Of all the modern age problems that millions of scientists, engineers and entrepreneurs are engaged in solving with the help of modern technology, the most routine of the problems – office commuting – still remains largely unresolved. Ask any office-goer about their satisfaction level with their office commute, whether the personal vehicle, public transport, or the new-fangled start up solutions: Ridesharing apps, technology platforms like Ola and Uber, or the recently launched bus-pooling services. A varying combination of high-cost and time factors, unbearable hassles and untrustworthiness continue to make all these options fall way short of being satisfactory.
Gaurav Sinsinwar and Prasenjit Singh, both IIT Delhi graduates, had set out to address the issue with a startup idea about ridesharing. Of course, the idea failed quickly before even taking off much like many of its kind. Instead of weakening their resolve to address what they term, ‘the problem of problems’, the failure made them yet more determined to wade still deeper into the swampy waters of office-commuting.
The outcome was December 2014 launch of Winwincab, a technology startup exclusively focused on providing transport solutions to corporates and institutions. The decision to first launch a B2B venture in the domain was a well-deliberated one on the part of the founders.
Simultaneous with the urgent need to run a venture that was “guaranteed to succeed”, they needed to gain deeper experience and insight into the sector: “to get their four feet firmly planted in the ground”, as they term it.
Presently, the resounding success of Winwincab has emboldened the team, joined by Akash Chaudhary, an IIT Roorkee alumnus as co-founder so much that they are absolutely confident of succeeding with Derbii, a rapidly scalable B2C venture that they have launched barely a month ago in March 2016. This confidence stems from their belief that they have hit upon a model which is entirely novel, despite being “old as hills”.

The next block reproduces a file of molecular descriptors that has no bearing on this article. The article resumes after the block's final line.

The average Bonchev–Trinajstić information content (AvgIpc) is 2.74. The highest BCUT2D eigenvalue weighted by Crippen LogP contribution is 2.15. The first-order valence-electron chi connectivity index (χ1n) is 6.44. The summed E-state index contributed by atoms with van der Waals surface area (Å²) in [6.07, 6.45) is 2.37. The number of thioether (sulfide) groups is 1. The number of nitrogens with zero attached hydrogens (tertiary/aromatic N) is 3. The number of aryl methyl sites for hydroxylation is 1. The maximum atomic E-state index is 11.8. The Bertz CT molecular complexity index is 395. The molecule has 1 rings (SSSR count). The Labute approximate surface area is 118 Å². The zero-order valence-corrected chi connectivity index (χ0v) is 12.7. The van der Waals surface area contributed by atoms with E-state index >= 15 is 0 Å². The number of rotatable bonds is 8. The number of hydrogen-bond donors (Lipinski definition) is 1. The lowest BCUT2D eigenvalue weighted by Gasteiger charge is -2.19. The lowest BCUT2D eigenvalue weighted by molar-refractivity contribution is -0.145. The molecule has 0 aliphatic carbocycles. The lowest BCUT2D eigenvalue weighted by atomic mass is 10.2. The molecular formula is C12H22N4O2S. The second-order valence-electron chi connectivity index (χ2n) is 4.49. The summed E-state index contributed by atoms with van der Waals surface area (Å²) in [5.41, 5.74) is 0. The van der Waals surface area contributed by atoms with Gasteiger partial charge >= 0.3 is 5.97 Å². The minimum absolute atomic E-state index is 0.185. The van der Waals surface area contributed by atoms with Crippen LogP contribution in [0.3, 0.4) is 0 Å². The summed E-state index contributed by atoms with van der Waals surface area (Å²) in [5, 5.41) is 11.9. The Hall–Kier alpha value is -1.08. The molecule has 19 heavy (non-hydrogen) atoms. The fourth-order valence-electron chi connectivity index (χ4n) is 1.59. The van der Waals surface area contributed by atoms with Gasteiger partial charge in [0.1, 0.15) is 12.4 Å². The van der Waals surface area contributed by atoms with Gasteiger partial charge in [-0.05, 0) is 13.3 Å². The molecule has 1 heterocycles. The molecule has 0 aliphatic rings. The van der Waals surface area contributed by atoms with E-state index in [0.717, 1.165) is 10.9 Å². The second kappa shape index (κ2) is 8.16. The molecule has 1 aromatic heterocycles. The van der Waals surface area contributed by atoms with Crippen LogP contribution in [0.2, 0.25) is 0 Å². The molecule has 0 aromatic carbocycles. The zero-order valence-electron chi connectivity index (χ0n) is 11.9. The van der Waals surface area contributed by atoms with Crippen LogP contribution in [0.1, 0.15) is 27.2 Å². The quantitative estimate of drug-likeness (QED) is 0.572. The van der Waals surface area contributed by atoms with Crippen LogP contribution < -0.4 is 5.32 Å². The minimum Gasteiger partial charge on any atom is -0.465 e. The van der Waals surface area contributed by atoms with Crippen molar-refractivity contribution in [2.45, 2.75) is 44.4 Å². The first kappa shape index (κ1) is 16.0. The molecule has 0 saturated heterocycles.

According to the three founders of Derbii, the model combines in itself the “reliability and solidity” of the good old cab services, on the one hand, and “technological edge and cost- effectiveness of ride-sharing”, on the other. Extensive research and analysis, reinforced with a lot of cutting-edge technology to identify and assign cost and time optimum routes to the cabs have gone in to create this platform, according to them.
You need only to post your commuting details on their mobile app and be assured of getting shared transport from your doorstep to the office gate, with all the tech nick-nacks, like GPS tracking, arrival alerts, online payments etc. The proposition indeed looks pretty simple
and enticing. What is more, it costs less than private cars or office cabs, they claim. And it
compares well with bus-pooling services (for failing to deliver ‘last mile connectivity’) and promises a better revenue model.
Derbii is already providing commuting service to more than 80 customers through 20 or so cabs, with it’s unit economics well in place. They have already raised an undisclosed seed round from private investors and are looking at another round to speed up their growth.
How far Derbii goes in solving this ‘problem of problems’ and making, in the process, a success of itself, the coming few months would reveal. Yet there is little doubt that if they indeed have cracked (as they claim to have) the hard nut of commuting, they can be said to have already made it.